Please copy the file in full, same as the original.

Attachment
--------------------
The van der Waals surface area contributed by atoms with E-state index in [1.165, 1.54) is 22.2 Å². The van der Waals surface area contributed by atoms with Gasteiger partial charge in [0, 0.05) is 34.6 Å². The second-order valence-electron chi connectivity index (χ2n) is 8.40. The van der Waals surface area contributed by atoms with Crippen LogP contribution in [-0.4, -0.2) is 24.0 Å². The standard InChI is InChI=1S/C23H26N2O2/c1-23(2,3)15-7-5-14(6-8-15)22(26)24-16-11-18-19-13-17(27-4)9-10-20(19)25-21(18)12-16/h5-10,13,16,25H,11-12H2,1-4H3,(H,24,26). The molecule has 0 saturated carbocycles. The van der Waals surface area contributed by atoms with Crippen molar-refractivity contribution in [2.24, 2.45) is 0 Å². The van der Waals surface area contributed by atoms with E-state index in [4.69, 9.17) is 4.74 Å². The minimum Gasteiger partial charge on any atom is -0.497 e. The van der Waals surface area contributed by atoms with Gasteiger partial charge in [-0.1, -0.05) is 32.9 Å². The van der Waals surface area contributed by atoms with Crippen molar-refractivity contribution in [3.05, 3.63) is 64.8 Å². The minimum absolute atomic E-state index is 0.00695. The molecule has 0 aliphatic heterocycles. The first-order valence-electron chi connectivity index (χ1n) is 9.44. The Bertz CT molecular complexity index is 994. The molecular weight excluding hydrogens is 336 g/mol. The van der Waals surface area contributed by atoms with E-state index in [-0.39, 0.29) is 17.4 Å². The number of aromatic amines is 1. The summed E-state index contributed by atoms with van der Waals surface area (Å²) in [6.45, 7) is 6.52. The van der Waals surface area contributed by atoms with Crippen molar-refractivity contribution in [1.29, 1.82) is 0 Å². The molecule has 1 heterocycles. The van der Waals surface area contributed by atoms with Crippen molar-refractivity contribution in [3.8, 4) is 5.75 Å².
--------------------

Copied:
The van der Waals surface area contributed by atoms with E-state index in [1.165, 1.54) is 22.2 Å². The van der Waals surface area contributed by atoms with Gasteiger partial charge in [0, 0.05) is 34.6 Å². The second-order valence-electron chi connectivity index (χ2n) is 8.40. The van der Waals surface area contributed by atoms with Crippen LogP contribution in [-0.4, -0.2) is 24.0 Å². The standard InChI is InChI=1S/C23H26N2O2/c1-23(2,3)15-7-5-14(6-8-15)22(26)24-16-11-18-19-13-17(27-4)9-10-20(19)25-21(18)12-16/h5-10,13,16,25H,11-12H2,1-4H3,(H,24,26). The molecule has 0 saturated carbocycles. The van der Waals surface area contributed by atoms with Crippen molar-refractivity contribution in [2.24, 2.45) is 0 Å². The van der Waals surface area contributed by atoms with E-state index in [4.69, 9.17) is 4.74 Å². The minimum Gasteiger partial charge on any atom is -0.497 e. The van der Waals surface area contributed by atoms with Gasteiger partial charge in [-0.1, -0.05) is 32.9 Å². The van der Waals surface area contributed by atoms with Crippen molar-refractivity contribution in [3.05, 3.63) is 64.8 Å². The minimum absolute atomic E-state index is 0.00695. The molecule has 0 aliphatic heterocycles. The first-order valence-electron chi connectivity index (χ1n) is 9.44. The Bertz CT molecular complexity index is 994. The molecular weight excluding hydrogens is 336 g/mol. The van der Waals surface area contributed by atoms with E-state index in [-0.39, 0.29) is 17.4 Å². The number of aromatic amines is 1. The summed E-state index contributed by atoms with van der Waals surface area (Å²) in [6.45, 7) is 6.52. The van der Waals surface area contributed by atoms with Crippen molar-refractivity contribution in [1.29, 1.82) is 0 Å². The molecule has 1 heterocycles. The van der Waals surface area contributed by atoms with Crippen molar-refractivity contribution in [3.8, 4) is 5.75 Å².